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Updated: 06/08/2017 08:30:00AM

How to help Alzheimer’s patients enjoy life, not just ‘fade away’

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The rhetoric surrounding Alzheimer’s reflects this. People “fade away” and are tragically “robbed of their identities” as this incurable condition progresses, we’re told time and again. Yet, a sizable body of research suggests this Alzheimer’s narrative is mistaken. It finds that people with Alzheimer’s and other types of dementia retain a sense of self and have a positive quality of life, overall, until the illness’s final stages.

PHOTO PROVIDED

The rhetoric surrounding Alzheimer’s reflects this. People “fade away” and are tragically “robbed of their identities” as this incurable condition progresses, we’re told time and again. Yet, a sizable body of research suggests this Alzheimer’s narrative is mistaken. It finds that people with Alzheimer’s and other types of dementia retain a sense of self and have a positive quality of life, overall, until the illness’s final stages.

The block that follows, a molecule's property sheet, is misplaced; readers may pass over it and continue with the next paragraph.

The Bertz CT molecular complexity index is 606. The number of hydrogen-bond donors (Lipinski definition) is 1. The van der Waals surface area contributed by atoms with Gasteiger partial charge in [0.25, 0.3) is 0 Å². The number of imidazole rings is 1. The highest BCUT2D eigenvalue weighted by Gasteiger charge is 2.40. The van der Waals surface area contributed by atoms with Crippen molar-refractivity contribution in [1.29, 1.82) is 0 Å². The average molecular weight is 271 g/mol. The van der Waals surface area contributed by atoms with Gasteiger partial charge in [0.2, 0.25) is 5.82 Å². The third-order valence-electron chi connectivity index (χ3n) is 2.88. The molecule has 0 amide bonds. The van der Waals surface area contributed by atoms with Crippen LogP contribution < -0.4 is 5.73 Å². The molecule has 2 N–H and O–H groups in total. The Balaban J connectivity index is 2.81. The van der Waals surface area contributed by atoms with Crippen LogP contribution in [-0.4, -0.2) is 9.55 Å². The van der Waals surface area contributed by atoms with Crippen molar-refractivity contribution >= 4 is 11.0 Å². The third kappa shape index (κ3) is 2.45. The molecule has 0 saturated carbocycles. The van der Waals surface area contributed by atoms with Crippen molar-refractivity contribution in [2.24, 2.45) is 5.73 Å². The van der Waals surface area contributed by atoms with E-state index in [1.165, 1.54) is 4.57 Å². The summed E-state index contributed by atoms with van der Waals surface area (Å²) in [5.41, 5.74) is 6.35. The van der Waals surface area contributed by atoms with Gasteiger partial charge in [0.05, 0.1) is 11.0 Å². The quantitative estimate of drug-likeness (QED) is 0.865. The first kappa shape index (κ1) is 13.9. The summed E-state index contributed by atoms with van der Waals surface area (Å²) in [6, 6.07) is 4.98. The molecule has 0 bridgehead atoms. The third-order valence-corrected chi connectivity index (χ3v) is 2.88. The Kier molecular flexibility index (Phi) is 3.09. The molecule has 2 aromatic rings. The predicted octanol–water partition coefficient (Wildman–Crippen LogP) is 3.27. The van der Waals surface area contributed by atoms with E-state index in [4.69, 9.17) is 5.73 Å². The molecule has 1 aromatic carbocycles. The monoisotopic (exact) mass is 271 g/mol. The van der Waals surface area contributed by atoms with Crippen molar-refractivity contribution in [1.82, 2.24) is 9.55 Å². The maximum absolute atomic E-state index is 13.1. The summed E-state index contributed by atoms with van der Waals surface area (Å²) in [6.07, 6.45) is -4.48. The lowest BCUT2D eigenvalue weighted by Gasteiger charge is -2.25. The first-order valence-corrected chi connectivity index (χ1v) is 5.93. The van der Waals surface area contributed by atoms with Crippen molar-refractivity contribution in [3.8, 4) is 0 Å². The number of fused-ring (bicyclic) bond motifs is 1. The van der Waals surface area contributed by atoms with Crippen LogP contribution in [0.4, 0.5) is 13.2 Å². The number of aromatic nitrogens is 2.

By Judith Graham

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Alzheimer’s disease has an unusual distinction: It’s the illness that Americans fear most — more than cancer, stroke or heart disease.

The rhetoric surrounding Alzheimer’s reflects this. People “fade away” and are tragically “robbed of their identities” as this incurable condition progresses, we’re told time and again.

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